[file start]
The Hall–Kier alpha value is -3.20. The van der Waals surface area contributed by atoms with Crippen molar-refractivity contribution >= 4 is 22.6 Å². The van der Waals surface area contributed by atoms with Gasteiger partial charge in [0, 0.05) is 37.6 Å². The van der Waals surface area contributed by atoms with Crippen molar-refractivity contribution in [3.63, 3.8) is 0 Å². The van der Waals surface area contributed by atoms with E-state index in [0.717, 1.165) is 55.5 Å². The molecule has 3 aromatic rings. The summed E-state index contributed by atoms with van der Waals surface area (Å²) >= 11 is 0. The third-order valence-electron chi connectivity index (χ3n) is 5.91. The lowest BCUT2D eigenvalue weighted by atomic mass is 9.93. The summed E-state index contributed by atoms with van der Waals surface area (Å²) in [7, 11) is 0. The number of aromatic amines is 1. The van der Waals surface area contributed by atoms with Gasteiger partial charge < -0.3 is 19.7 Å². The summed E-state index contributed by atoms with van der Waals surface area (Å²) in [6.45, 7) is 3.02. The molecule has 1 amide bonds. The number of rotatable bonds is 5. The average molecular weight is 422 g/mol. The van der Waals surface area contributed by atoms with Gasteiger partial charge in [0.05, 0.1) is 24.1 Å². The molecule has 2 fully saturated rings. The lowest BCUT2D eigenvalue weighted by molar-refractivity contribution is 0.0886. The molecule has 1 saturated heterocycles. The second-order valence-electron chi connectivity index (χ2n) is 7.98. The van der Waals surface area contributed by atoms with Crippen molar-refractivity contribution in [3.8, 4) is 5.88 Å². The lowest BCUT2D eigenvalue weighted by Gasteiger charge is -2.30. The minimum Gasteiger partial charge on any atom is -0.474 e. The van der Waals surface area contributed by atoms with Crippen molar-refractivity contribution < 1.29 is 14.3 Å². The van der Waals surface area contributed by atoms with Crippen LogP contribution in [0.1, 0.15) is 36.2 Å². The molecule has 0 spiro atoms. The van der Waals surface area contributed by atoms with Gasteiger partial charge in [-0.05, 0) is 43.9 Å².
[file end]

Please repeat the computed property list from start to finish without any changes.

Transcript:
The Hall–Kier alpha value is -3.20. The van der Waals surface area contributed by atoms with Crippen molar-refractivity contribution >= 4 is 22.6 Å². The van der Waals surface area contributed by atoms with Gasteiger partial charge in [0, 0.05) is 37.6 Å². The van der Waals surface area contributed by atoms with Crippen molar-refractivity contribution in [3.63, 3.8) is 0 Å². The van der Waals surface area contributed by atoms with E-state index in [0.717, 1.165) is 55.5 Å². The molecule has 3 aromatic rings. The summed E-state index contributed by atoms with van der Waals surface area (Å²) >= 11 is 0. The third-order valence-electron chi connectivity index (χ3n) is 5.91. The lowest BCUT2D eigenvalue weighted by atomic mass is 9.93. The summed E-state index contributed by atoms with van der Waals surface area (Å²) in [7, 11) is 0. The number of aromatic amines is 1. The van der Waals surface area contributed by atoms with Gasteiger partial charge < -0.3 is 19.7 Å². The summed E-state index contributed by atoms with van der Waals surface area (Å²) in [6.45, 7) is 3.02. The molecule has 1 amide bonds. The number of rotatable bonds is 5. The average molecular weight is 422 g/mol. The van der Waals surface area contributed by atoms with Gasteiger partial charge in [0.05, 0.1) is 24.1 Å². The molecule has 2 fully saturated rings. The lowest BCUT2D eigenvalue weighted by molar-refractivity contribution is 0.0886. The molecule has 1 saturated heterocycles. The second-order valence-electron chi connectivity index (χ2n) is 7.98. The van der Waals surface area contributed by atoms with Crippen molar-refractivity contribution in [3.8, 4) is 5.88 Å². The lowest BCUT2D eigenvalue weighted by Gasteiger charge is -2.30. The minimum Gasteiger partial charge on any atom is -0.474 e. The van der Waals surface area contributed by atoms with Crippen molar-refractivity contribution < 1.29 is 14.3 Å². The van der Waals surface area contributed by atoms with Crippen LogP contribution in [0.1, 0.15) is 36.2 Å². The molecule has 0 spiro atoms. The van der Waals surface area contributed by atoms with Gasteiger partial charge in [-0.05, 0) is 43.9 Å².